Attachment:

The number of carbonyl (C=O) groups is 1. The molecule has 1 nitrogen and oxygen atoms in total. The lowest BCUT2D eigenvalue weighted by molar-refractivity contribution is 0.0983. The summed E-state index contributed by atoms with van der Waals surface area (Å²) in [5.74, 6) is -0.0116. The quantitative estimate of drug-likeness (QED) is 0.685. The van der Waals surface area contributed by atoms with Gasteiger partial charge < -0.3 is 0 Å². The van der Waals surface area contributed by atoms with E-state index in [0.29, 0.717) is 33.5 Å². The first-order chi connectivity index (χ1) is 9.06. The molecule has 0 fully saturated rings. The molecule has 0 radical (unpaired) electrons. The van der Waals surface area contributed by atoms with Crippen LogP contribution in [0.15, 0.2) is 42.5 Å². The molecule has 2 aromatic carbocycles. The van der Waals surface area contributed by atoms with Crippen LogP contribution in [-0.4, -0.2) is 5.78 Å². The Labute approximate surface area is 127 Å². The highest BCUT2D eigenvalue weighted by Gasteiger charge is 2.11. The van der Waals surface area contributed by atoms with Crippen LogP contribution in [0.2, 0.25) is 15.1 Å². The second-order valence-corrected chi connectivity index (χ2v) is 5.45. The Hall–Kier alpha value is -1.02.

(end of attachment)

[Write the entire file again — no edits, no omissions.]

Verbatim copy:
The number of carbonyl (C=O) groups is 1. The molecule has 1 nitrogen and oxygen atoms in total. The lowest BCUT2D eigenvalue weighted by molar-refractivity contribution is 0.0983. The summed E-state index contributed by atoms with van der Waals surface area (Å²) in [5.74, 6) is -0.0116. The quantitative estimate of drug-likeness (QED) is 0.685. The van der Waals surface area contributed by atoms with Gasteiger partial charge < -0.3 is 0 Å². The van der Waals surface area contributed by atoms with E-state index in [0.29, 0.717) is 33.5 Å². The first-order chi connectivity index (χ1) is 9.06. The molecule has 0 fully saturated rings. The molecule has 0 radical (unpaired) electrons. The van der Waals surface area contributed by atoms with Crippen LogP contribution in [0.15, 0.2) is 42.5 Å². The molecule has 2 aromatic carbocycles. The van der Waals surface area contributed by atoms with Crippen LogP contribution in [-0.4, -0.2) is 5.78 Å². The Labute approximate surface area is 127 Å². The highest BCUT2D eigenvalue weighted by Gasteiger charge is 2.11. The van der Waals surface area contributed by atoms with Crippen LogP contribution in [0.2, 0.25) is 15.1 Å². The second-order valence-corrected chi connectivity index (χ2v) is 5.45. The Hall–Kier alpha value is -1.02.